Angela Farmer


Today’s students face a wide variety of stresses. Whether it’s homework challenges, test anxiety, social pressures, less than ideal home environments, or any combination of these threats, being a student is not easy. Given these complex matrices, it is not surprising that many students enter the classroom anxious and stressed.

In addition to the wide-ranging responsibilities that educators face each day from ensuring academic achievement to incorporating behavior management, there is a tool which may provide some degree of respite for students and even enhance the educator-student relationship. The approach is called mindfulness, and its implementation is gaining interest across grade platforms and entire school districts. It works for all ages and even offers the educators a moment’s reprieve.

Mindfulness is a strategy to help educators direct students back on track toward their academics by giving them a few moments to gather their thoughts and relax. Given the neverending allure of social media and smart applications, students often find even more stress outside of school than within its boundaries. According to EdWeek’s Cynthia Roy, “mindfulness meditation has been shown to decrease stress and anxiety, boost working memory, focus attention, reduce emotional reactivity, and increase relationship satisfaction.”

Employing mindfulness is neither expensive nor complex. Teachers simply need to let the students know that this practice may help them feel better about themselves and the things they must do each day. It can be as simple as having them stand up, stretch to their toes, and relax. Then having them stretch across their seats and turn their palms up and open and then close them tightly. They can also practice a big smile followed by a sleepy face. Finally, one can finish the exercises by encouraging the students to take a series of deep breaths, focusing on their breathing.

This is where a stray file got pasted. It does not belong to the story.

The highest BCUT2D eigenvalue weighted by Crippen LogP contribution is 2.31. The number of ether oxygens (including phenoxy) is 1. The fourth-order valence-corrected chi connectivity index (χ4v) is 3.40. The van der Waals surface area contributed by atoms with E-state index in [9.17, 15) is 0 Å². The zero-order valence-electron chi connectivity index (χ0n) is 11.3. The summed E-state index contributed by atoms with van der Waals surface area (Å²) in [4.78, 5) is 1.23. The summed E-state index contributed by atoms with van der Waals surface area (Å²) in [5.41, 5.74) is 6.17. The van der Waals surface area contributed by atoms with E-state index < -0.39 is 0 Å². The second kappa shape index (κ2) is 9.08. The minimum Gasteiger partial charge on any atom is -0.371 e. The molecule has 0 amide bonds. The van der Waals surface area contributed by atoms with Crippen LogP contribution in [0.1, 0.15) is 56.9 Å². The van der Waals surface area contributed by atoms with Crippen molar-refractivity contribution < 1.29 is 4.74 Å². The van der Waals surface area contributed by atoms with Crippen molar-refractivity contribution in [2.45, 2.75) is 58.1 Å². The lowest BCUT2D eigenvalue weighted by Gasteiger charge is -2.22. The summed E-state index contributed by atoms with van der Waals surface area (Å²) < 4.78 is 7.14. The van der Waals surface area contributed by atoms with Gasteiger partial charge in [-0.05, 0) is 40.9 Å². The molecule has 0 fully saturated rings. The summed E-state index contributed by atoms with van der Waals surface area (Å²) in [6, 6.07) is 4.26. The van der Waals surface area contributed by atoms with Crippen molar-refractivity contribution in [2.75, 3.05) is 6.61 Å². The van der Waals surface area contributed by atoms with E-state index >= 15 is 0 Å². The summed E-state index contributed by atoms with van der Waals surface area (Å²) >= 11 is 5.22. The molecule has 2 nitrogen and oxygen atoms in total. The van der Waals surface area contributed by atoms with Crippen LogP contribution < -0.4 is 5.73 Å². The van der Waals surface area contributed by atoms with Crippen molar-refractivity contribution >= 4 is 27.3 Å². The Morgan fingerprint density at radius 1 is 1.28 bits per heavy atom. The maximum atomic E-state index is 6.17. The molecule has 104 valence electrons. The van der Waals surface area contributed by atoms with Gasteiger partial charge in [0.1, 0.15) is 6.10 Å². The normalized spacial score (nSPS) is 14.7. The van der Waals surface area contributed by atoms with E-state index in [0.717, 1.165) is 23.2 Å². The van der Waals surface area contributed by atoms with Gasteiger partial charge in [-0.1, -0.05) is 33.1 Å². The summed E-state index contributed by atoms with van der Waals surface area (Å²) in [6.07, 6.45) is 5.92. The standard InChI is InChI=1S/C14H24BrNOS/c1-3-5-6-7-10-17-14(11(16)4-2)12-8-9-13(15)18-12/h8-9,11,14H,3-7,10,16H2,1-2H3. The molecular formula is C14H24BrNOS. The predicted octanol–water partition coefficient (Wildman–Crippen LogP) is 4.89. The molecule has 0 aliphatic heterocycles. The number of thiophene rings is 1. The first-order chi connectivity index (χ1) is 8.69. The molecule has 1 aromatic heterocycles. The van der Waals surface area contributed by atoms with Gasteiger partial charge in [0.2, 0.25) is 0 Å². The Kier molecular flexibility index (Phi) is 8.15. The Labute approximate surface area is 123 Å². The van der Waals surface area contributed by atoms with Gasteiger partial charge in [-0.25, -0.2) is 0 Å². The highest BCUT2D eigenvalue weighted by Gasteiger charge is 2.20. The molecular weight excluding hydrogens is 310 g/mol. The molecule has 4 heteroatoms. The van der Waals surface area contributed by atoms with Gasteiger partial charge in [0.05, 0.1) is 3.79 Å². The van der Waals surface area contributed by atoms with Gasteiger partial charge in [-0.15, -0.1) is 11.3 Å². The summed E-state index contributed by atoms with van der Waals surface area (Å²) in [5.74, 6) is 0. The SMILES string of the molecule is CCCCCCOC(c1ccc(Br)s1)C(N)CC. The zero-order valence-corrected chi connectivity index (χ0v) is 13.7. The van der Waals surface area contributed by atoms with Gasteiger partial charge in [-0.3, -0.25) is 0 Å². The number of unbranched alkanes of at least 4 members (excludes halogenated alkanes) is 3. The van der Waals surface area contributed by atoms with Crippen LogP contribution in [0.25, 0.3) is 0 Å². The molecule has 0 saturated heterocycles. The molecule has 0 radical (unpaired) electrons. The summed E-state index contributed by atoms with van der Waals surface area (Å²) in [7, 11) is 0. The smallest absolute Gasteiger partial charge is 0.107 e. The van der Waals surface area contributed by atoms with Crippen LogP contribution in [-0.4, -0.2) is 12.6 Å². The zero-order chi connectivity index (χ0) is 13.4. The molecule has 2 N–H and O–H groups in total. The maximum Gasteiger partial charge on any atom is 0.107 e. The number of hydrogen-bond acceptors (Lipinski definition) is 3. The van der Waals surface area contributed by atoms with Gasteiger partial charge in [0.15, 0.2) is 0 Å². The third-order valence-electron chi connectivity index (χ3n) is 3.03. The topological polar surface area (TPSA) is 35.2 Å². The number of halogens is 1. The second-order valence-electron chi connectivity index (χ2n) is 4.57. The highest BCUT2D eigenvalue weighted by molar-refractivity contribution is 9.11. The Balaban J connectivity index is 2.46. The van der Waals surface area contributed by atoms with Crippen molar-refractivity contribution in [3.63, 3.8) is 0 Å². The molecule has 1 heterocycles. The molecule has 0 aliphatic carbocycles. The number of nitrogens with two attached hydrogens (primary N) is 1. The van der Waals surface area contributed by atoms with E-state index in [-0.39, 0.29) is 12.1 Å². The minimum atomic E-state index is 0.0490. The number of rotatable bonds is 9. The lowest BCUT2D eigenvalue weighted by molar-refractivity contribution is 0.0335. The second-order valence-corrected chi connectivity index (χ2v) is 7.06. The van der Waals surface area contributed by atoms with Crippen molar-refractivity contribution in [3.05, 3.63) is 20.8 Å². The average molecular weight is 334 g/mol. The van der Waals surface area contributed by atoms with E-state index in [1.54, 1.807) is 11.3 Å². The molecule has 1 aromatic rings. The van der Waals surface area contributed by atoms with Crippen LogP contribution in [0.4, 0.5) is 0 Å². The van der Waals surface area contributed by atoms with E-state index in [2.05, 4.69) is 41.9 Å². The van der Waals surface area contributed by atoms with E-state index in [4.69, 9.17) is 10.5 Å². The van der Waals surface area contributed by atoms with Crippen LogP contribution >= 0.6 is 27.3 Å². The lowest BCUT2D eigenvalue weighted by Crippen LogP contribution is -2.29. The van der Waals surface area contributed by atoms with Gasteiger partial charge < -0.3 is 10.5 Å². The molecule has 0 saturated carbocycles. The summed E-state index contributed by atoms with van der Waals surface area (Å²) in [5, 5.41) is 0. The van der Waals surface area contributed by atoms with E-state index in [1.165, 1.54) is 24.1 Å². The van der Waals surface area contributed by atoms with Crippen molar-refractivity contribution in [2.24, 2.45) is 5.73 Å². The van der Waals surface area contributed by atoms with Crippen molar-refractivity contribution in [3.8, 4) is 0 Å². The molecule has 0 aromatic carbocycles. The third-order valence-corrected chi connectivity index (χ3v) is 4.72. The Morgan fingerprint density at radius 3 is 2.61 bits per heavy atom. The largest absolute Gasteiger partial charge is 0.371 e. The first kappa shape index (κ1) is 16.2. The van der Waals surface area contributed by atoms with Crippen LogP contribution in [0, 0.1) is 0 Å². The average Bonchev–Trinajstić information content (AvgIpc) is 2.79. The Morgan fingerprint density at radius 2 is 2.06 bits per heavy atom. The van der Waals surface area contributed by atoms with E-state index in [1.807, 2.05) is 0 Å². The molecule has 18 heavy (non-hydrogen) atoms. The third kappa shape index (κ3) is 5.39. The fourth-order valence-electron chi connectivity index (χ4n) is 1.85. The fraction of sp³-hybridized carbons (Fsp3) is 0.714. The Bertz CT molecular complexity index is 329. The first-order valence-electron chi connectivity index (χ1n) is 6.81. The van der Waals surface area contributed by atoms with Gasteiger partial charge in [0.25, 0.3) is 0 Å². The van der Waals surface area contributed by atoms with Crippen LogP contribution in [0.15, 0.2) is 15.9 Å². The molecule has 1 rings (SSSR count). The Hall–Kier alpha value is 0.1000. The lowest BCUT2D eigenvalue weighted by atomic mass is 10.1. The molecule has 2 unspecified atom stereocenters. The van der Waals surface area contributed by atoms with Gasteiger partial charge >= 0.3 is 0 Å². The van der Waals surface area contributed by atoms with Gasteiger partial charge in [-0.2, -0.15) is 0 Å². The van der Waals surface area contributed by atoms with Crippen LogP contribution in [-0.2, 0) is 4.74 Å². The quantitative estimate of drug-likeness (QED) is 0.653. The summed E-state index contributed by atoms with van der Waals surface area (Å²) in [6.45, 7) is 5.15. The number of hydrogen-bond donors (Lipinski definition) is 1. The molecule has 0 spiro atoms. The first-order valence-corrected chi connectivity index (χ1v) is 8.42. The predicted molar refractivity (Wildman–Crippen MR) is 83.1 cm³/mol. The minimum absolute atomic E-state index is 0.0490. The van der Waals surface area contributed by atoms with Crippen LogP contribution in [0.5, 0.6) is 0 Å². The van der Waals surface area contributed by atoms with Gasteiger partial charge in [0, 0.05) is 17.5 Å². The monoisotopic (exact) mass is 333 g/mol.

Helping the students identify an anchor is also an excellent way of teaching them how to keep themselves focused when their minds begin to wander and stresses begin to creep into their thoughts. Whether itss focusing on breathing or concentrating on feeling one’s toes or fingers, these activities often allow the students to relax, even for a minute, and return better able to concentrate on the classwork and lessons ahead.

In addition to giving the students new tools to help them manage their stress, employing mindfulness in the classroom also communicates to the students that the instructor understands that sometimes it’s difficult to work and that she, too, finds benefit in taking a break and then returning to the lesson at hand. It sends a nonverbal message of caring and validates to each child that the teacher recognizes everyone has stress.

Furthermore, the exercises, simple and quick and cost-free, can often help de-escalate students’ stress when they might have been at a breaking point, on the verge of a disciplinary action. Taking a moment to reflect and breathe and relax, sometimes it’s the little things that make a big difference. With all of the benefits, the minimum commitment of time and the absence of cost, mindfulness might just be one of the best tools in the educator’s toolbox.

DR. ANGELA FARMER is a lifelong educator, author, and syndicated columnist and serves Mississippi State University as an Assistant Clinical Professor of Honors for the Shackouls Honors College. Readers can contact her at

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